Pre-Cloud, if businesses wanted to achieve greater efficiencies by merging data and processes, they looked for ERP solutions that purported to deliver all the functionality they needed in one, integrated platform.  These ERP solutions were very costly to buy and even more costly to implement.  Where the ERP solution was too costly or didn’t meet the requirements, the next option would typically involve a specialist software reseller writing a piece of customised middleware to run on a server allowing two systems to exchange data, often only in one direction.  This was often cumbersome, relying on files being extracted from one system, passed across in batch form with a program running to update the changes or transactions in the other system.  When changes happened to either system, the middleware would require modification.  Either of these were costly upfront, with ongoing support costs.

True Cloud products come with what is known as an Open API containing a library of “webservices” or “methods” that can carry out various updates from any other system via an authenticated Cloud transaction.  These are effectively pre-packaged integrations that can be reused by any other Cloud app with the relevant authority.  Integrating with a new application is simple: using a secure partner key, any third party system can access another Cloud system to perform an automatic, two-way data exchange.  Once an integration has been completed, it can be published in the Cloud to be accessible to other systems and is automatically updated as the Cloud-based system evolves.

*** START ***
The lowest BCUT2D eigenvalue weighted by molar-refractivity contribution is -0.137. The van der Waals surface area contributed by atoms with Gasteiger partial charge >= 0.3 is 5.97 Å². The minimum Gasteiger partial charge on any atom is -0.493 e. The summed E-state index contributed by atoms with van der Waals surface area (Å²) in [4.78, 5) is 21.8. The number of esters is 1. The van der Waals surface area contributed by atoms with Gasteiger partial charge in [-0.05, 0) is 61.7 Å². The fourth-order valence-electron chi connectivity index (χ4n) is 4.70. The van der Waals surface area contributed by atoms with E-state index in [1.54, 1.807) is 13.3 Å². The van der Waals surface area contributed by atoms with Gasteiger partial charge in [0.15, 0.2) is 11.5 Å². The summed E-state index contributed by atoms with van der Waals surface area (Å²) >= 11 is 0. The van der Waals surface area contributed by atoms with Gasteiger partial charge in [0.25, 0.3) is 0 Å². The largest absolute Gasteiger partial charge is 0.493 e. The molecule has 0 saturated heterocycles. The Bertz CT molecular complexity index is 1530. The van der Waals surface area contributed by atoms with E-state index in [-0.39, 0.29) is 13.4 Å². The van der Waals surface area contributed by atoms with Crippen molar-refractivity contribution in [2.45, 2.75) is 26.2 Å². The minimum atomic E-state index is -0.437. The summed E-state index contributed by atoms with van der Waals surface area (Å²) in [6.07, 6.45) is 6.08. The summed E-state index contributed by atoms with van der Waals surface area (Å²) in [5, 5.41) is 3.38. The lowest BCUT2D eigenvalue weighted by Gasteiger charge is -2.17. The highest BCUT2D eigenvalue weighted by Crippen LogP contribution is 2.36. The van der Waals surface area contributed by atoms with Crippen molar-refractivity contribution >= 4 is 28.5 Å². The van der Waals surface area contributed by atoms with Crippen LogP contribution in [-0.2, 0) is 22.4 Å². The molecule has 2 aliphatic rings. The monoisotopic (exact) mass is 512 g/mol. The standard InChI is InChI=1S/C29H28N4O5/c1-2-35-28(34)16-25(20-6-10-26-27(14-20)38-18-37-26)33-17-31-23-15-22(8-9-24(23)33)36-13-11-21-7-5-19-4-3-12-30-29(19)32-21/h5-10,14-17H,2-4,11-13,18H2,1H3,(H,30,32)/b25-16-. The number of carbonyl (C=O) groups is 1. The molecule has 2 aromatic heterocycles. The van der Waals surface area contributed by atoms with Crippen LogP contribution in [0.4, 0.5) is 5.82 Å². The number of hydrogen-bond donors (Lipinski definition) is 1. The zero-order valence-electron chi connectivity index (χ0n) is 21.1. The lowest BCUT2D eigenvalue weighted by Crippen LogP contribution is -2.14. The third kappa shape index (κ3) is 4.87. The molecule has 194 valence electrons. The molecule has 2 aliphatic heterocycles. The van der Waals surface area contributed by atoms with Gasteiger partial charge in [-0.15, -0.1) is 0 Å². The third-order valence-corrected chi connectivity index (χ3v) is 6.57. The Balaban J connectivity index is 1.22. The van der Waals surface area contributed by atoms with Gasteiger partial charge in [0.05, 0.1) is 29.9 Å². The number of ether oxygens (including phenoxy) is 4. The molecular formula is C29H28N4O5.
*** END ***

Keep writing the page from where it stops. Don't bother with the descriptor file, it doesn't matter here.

ERP Vs. Best Of Breed

In the context of the Cloud, this old debate takes on a new perspective.  ERP solutions are still expensive to buy and implement and there is usually a compromise on the functionality in some modules versus the best available. Enterprise Resource Planning (ERP) means different things to different businesses: in retail it’s EPOS combined with finance; in hospitality it’s reservations combined with finance; generically, it can be finance combined with HR and sales databases.  Businesses are developing unique business models that are more difficult to address with generic ERP solutions.  Cloud delivery and easier integration means businesses no longer need to spend large sums or compromise on functionality to get fully-integrated solutions.  Each business function can pick the system that works best for it and, if data needs to pass from one to the other, they can be integrated to avoid re-keying and errors.   

Continuous improvement – automatic upgrades

Another big benefit the Cloud offers is automated software updates; the latest version is always available for every subscriber.  The concept of true Cloud accounting is that every user accesses the same system, with upgrades made at source and automatically available to all users.  

Upgrades to on-premise or pseudo-Cloud applications can be tricky and expensive.  Many providers stop supporting older versions and force an upgrade path that can involve significant implementation work to apply the upgrades, involving data conversions and retraining. They can be incompatible if extensive customisation or server-based integration has been done and may require hardware and operating system upgrades.  

Which route will you choose?

The business landscape is moving fast and demands that businesses remain flexible and agile. Change is difficult so remaining with your existing system may seem the easy option. However, Cloud opens up a whole new world of possibilities that can be adopted without considerable upfront investment and can scale and flex as your business grows and develops.  If you want a more viable, long-term solution, look for apps which are truly in the Cloud.